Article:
Diabetes mellitus is associated with an increased risk of gastric cancer: a cohort study

Hyo Joon Yang, Danbee Kang, Yoosoo Chang, Jiin Ahn, Seungho Ryu, Juhee Cho, Eliseo Guallar, Chong Il Sohn

Research output: Contribution to journalArticle

Abstract

Background: Diabetes mellitus (DM) has been considered a potential risk factor for gastric cancer, but the evidence is conflicting. We evaluated the association of DM with incident gastric cancer in a large cohort of men and women with endoscopic assessment at baseline and during follow-up. Methods: We performed a retrospective cohort study of 195,312 adult men and women who underwent upper endoscopy at baseline and during follow-up between 2003 and 2014. DM was defined as fasting serum glucose ≥ 126 mg/dL, self-reported history of DM or current use of antidiabetic medications. Gastric cancer was confirmed histologically. Results: The prevalence of DM at baseline was 3.0% (n = 5774). Over 865,511 person-years of follow-up, 198 participants developed gastric cancer. The fully adjusted hazard ratio (HR) for incident gastric cancer comparing participants with and without DM at baseline was 1.76 [95% confidence interval (CI) 1.04–2.97; P = 0.033). When we evaluated DM as a time-varying covariate, the fully adjusted HR was 1.66 (95% CI 1.04–2.68; P = 0.036). The association between DM and incident gastric cancer did not differ by the presence of intestinal metaplasia (P for interaction = 0.61). Conclusions: In this large cohort with endoscopic follow-up, DM was independently associated with increased gastric cancer incidence. The increased risk was independent of mucosal atrophy and intestinal metaplasia and was consistent in participants with newly developed DM during follow-up. Patients with DM may require more intensive endoscopic follow-up for gastric cancer screening.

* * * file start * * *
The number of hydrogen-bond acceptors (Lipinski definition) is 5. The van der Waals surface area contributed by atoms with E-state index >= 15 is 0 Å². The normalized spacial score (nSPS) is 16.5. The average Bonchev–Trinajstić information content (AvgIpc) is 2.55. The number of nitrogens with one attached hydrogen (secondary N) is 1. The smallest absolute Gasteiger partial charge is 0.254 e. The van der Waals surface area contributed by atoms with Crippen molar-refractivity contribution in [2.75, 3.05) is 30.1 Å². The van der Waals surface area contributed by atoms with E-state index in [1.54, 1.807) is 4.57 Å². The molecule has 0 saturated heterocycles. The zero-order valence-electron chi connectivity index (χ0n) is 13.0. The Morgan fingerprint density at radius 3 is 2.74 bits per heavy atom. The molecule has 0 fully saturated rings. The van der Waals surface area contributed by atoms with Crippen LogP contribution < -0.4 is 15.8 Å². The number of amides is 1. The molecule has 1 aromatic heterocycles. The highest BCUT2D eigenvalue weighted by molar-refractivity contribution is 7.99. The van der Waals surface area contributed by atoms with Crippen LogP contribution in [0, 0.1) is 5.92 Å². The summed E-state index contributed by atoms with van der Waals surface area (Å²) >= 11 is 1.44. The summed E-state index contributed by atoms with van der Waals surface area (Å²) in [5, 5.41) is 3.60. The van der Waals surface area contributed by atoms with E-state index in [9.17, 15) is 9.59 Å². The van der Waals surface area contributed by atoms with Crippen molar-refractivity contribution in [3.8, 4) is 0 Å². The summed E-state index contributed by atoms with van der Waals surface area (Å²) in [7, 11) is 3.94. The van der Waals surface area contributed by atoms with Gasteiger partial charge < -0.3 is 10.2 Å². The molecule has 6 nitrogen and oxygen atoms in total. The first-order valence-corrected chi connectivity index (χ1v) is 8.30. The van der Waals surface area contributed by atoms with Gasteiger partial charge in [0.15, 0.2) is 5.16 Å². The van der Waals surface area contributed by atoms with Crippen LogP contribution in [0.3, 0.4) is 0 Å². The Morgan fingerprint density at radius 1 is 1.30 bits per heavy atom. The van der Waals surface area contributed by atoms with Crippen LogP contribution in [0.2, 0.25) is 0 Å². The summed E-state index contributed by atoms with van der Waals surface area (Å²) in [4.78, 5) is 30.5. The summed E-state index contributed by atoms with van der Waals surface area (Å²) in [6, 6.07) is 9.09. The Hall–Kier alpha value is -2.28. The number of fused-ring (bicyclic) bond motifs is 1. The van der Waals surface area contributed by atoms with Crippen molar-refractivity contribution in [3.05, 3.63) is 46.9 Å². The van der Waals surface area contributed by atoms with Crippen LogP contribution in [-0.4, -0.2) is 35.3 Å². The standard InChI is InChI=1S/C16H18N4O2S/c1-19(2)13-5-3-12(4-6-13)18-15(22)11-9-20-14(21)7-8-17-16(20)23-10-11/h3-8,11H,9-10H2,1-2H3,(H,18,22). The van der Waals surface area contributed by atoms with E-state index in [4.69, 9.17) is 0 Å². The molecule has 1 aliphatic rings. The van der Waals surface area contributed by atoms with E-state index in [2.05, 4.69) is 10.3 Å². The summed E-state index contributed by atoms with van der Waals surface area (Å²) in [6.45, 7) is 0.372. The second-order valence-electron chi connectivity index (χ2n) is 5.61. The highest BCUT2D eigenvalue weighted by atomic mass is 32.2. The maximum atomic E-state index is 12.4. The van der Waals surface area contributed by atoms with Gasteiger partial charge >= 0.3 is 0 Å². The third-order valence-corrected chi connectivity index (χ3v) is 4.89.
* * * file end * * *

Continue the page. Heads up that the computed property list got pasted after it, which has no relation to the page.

Original languageEnglish (US)
JournalGastric Cancer
DOIs
StateAccepted/In press - Jan 1 2019

Fingerprint

Stomach Neoplasms
Diabetes Mellitus
Cohort Studies
Metaplasia
Confidence Intervals
Early Detection of Cancer
Hypoglycemic Agents
Endoscopy
Atrophy
Fasting
Retrospective Studies
Glucose
Incidence
Serum

Keywords

  • Cohort studies
  • Diabetes mellitus
  • Gastric cancer